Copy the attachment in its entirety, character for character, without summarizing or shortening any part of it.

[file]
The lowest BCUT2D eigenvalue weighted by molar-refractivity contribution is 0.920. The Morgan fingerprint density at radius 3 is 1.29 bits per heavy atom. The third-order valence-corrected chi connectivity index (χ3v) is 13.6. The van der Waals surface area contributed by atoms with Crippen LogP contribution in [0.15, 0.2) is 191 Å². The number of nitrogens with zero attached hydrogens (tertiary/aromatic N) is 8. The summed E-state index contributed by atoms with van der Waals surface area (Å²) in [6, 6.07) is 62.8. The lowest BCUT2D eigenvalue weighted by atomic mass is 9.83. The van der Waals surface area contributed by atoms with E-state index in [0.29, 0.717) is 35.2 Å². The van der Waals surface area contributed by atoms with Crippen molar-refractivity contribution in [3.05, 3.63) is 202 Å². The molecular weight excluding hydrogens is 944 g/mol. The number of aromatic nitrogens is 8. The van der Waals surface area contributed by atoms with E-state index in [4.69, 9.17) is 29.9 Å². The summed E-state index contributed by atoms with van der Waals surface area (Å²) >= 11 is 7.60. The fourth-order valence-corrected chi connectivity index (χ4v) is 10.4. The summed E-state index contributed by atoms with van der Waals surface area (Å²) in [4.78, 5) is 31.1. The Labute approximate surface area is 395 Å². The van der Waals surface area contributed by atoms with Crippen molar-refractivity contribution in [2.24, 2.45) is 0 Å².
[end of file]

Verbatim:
The lowest BCUT2D eigenvalue weighted by molar-refractivity contribution is 0.920. The Morgan fingerprint density at radius 3 is 1.29 bits per heavy atom. The third-order valence-corrected chi connectivity index (χ3v) is 13.6. The van der Waals surface area contributed by atoms with Crippen LogP contribution in [0.15, 0.2) is 191 Å². The number of nitrogens with zero attached hydrogens (tertiary/aromatic N) is 8. The summed E-state index contributed by atoms with van der Waals surface area (Å²) in [6, 6.07) is 62.8. The lowest BCUT2D eigenvalue weighted by atomic mass is 9.83. The van der Waals surface area contributed by atoms with E-state index in [0.29, 0.717) is 35.2 Å². The van der Waals surface area contributed by atoms with Crippen molar-refractivity contribution in [3.05, 3.63) is 202 Å². The molecular weight excluding hydrogens is 944 g/mol. The number of aromatic nitrogens is 8. The van der Waals surface area contributed by atoms with E-state index in [4.69, 9.17) is 29.9 Å². The summed E-state index contributed by atoms with van der Waals surface area (Å²) >= 11 is 7.60. The fourth-order valence-corrected chi connectivity index (χ4v) is 10.4. The summed E-state index contributed by atoms with van der Waals surface area (Å²) in [4.78, 5) is 31.1. The Labute approximate surface area is 395 Å². The van der Waals surface area contributed by atoms with Crippen molar-refractivity contribution in [2.24, 2.45) is 0 Å².